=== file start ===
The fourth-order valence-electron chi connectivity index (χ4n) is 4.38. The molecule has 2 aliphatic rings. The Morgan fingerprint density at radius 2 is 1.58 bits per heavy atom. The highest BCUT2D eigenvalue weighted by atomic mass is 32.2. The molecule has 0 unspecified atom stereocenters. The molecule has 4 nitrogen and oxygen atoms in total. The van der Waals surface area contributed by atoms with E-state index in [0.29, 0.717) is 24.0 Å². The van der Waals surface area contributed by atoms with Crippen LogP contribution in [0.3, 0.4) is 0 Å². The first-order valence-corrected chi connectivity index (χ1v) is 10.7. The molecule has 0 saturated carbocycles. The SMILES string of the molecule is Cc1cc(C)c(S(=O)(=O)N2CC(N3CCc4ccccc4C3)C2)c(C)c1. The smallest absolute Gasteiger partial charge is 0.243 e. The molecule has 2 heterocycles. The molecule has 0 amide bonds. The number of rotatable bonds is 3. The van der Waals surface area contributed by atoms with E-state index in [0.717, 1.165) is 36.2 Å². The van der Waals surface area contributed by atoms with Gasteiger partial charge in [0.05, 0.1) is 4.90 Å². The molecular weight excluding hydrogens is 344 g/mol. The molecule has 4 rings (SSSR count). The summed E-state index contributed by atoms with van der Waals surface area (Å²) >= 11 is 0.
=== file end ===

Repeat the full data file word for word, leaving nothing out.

The fourth-order valence-electron chi connectivity index (χ4n) is 4.38. The molecule has 2 aliphatic rings. The Morgan fingerprint density at radius 2 is 1.58 bits per heavy atom. The highest BCUT2D eigenvalue weighted by atomic mass is 32.2. The molecule has 0 unspecified atom stereocenters. The molecule has 4 nitrogen and oxygen atoms in total. The van der Waals surface area contributed by atoms with E-state index in [0.29, 0.717) is 24.0 Å². The van der Waals surface area contributed by atoms with Crippen LogP contribution in [0.3, 0.4) is 0 Å². The first-order valence-corrected chi connectivity index (χ1v) is 10.7. The molecule has 0 saturated carbocycles. The SMILES string of the molecule is Cc1cc(C)c(S(=O)(=O)N2CC(N3CCc4ccccc4C3)C2)c(C)c1. The smallest absolute Gasteiger partial charge is 0.243 e. The molecule has 2 heterocycles. The molecule has 0 amide bonds. The number of rotatable bonds is 3. The van der Waals surface area contributed by atoms with E-state index in [0.717, 1.165) is 36.2 Å². The van der Waals surface area contributed by atoms with Gasteiger partial charge in [0.05, 0.1) is 4.90 Å². The molecular weight excluding hydrogens is 344 g/mol. The molecule has 4 rings (SSSR count). The summed E-state index contributed by atoms with van der Waals surface area (Å²) >= 11 is 0.